Smoking ban expected to balloon

San Francisco snuffed out smoking in bars, restaurants and transit stops, but now a whole new set of locations — from ATMs to concert lines — could join The City’s no-smoking zones.

A law expected to be introduced Tuesday to the Board of Supervisors does, however, stop short of stricter bans that have been enacted in other Bay Area cities.

The legislation would make secondhand smoke a “public health nuisance” and grant residents living above or adjacent to a business the right to go to small-claims court if bothered by secondhand smoke wafting in from an establishment. A judge could impose fines or prohibit smoking near the business.

The San Francisco Tobacco Free Coalition worked on the legislation with Supervisor Chris Daly and other interested parties. Daly told the Examiner on Thursday that he plans to introduce the bill at Tuesday’s Board of Supervisors meeting.

“Cigarette smoke kills,” Daly said. “It’s important we make sure people have clean air to breathe.”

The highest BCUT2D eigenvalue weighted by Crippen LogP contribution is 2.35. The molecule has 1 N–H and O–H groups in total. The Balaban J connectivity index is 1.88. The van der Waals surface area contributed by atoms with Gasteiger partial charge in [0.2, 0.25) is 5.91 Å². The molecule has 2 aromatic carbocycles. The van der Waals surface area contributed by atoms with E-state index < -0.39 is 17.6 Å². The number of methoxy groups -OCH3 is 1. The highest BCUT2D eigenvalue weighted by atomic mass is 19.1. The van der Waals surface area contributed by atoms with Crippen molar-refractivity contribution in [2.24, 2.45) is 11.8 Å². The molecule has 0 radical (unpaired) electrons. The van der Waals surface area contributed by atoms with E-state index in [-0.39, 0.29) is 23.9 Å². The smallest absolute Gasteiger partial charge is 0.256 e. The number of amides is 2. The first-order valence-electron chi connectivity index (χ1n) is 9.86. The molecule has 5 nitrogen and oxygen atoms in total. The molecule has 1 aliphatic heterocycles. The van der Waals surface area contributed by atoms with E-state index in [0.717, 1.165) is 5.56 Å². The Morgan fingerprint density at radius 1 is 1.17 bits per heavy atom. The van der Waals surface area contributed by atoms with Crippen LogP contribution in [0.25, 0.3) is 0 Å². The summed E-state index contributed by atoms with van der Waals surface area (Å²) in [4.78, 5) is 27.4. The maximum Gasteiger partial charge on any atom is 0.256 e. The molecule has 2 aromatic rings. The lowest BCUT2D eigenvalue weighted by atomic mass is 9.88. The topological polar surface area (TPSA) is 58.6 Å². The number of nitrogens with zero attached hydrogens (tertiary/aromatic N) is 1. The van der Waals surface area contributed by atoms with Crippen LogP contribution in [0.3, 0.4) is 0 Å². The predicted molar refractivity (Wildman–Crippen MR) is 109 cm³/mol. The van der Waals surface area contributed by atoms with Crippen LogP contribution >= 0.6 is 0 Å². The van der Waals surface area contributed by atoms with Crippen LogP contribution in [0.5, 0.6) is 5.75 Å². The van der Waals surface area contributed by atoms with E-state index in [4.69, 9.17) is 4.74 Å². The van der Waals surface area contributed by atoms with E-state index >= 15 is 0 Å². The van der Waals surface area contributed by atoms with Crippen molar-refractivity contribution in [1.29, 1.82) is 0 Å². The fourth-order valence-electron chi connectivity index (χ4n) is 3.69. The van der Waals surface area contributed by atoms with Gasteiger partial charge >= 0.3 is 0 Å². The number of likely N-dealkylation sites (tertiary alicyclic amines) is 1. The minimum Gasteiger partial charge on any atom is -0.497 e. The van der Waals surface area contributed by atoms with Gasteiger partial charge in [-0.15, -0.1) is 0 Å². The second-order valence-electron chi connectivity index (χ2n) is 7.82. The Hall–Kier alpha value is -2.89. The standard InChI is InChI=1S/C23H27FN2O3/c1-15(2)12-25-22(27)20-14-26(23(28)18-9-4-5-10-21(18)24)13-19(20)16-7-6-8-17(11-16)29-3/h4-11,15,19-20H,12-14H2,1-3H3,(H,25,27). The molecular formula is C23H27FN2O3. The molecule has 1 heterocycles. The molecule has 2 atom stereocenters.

The coalition’s co-chair, Alexandra Hernandez, said the legislation is modeled after smoking restrictions adopted recently in other California cities such as Emeryville, Belmont, Santa Monica, Davis and Oakland.

Usually ahead of the curve when it comes to health and environmental policies, “For the first time, San Francisco has fallen behind,” she said.

The draft legislation, which was obtained by The Examiner, does not include any clause that is as strict as the groundbreaking smoking law passed by Belmont that requires landlords to put no-smoking clauses into new or renewed leases at most apartments. Nor does it include an outright ban on smoking in all commercial areas, an ordinance that Berkeley’s City Council approved Tuesday.

Hernandez said that everyone should have the right to smoke-free air, and the legislation would further help protect that right.

The American Lung Association estimates that secondhand smoke causes the death of 3,000 nonsmokers annually from lung cancer and about 50,000 deaths from heart disease in adults.

The bill received mixed reviews from outdoor smokers The Examiner asked for comment.

Ryan Edwards, who was sitting at a cafe along Market Street, said the law goes too far.

“It’s still America. We do have freedoms,” he said. “I thought they took it too far when they banned it from bars and restaurants.”

Smoker Gretchen Gerhard said it’s a “tough call” if the law should be adopted.

“It’s generally rude to smoke where people don’t want you to, but I like to smoke everywhere,” she said. “People should just be polite.”

jsabatini@examiner.com

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